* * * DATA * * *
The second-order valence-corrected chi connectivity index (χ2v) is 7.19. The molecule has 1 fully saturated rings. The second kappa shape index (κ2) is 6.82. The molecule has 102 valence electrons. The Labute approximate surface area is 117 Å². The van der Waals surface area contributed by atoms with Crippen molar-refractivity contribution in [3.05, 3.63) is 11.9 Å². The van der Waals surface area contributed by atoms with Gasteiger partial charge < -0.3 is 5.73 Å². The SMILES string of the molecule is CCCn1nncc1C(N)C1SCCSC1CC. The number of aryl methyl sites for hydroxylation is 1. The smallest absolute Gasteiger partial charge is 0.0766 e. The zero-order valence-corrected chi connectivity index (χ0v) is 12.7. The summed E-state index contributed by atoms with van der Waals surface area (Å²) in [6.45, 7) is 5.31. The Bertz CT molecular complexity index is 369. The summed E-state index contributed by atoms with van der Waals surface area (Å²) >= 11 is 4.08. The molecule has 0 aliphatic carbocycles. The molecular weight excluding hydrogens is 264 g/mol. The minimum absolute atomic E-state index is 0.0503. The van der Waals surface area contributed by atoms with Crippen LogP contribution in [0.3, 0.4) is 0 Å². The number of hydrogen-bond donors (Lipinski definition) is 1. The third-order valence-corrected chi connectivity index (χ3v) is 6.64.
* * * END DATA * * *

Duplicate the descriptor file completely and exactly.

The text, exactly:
The second-order valence-corrected chi connectivity index (χ2v) is 7.19. The molecule has 1 fully saturated rings. The second kappa shape index (κ2) is 6.82. The molecule has 102 valence electrons. The Labute approximate surface area is 117 Å². The van der Waals surface area contributed by atoms with Crippen molar-refractivity contribution in [3.05, 3.63) is 11.9 Å². The van der Waals surface area contributed by atoms with Gasteiger partial charge < -0.3 is 5.73 Å². The SMILES string of the molecule is CCCn1nncc1C(N)C1SCCSC1CC. The number of aryl methyl sites for hydroxylation is 1. The smallest absolute Gasteiger partial charge is 0.0766 e. The zero-order valence-corrected chi connectivity index (χ0v) is 12.7. The summed E-state index contributed by atoms with van der Waals surface area (Å²) in [6.45, 7) is 5.31. The Bertz CT molecular complexity index is 369. The summed E-state index contributed by atoms with van der Waals surface area (Å²) >= 11 is 4.08. The molecule has 0 aliphatic carbocycles. The molecular weight excluding hydrogens is 264 g/mol. The minimum absolute atomic E-state index is 0.0503. The van der Waals surface area contributed by atoms with Crippen LogP contribution in [0.3, 0.4) is 0 Å². The number of hydrogen-bond donors (Lipinski definition) is 1. The third-order valence-corrected chi connectivity index (χ3v) is 6.64.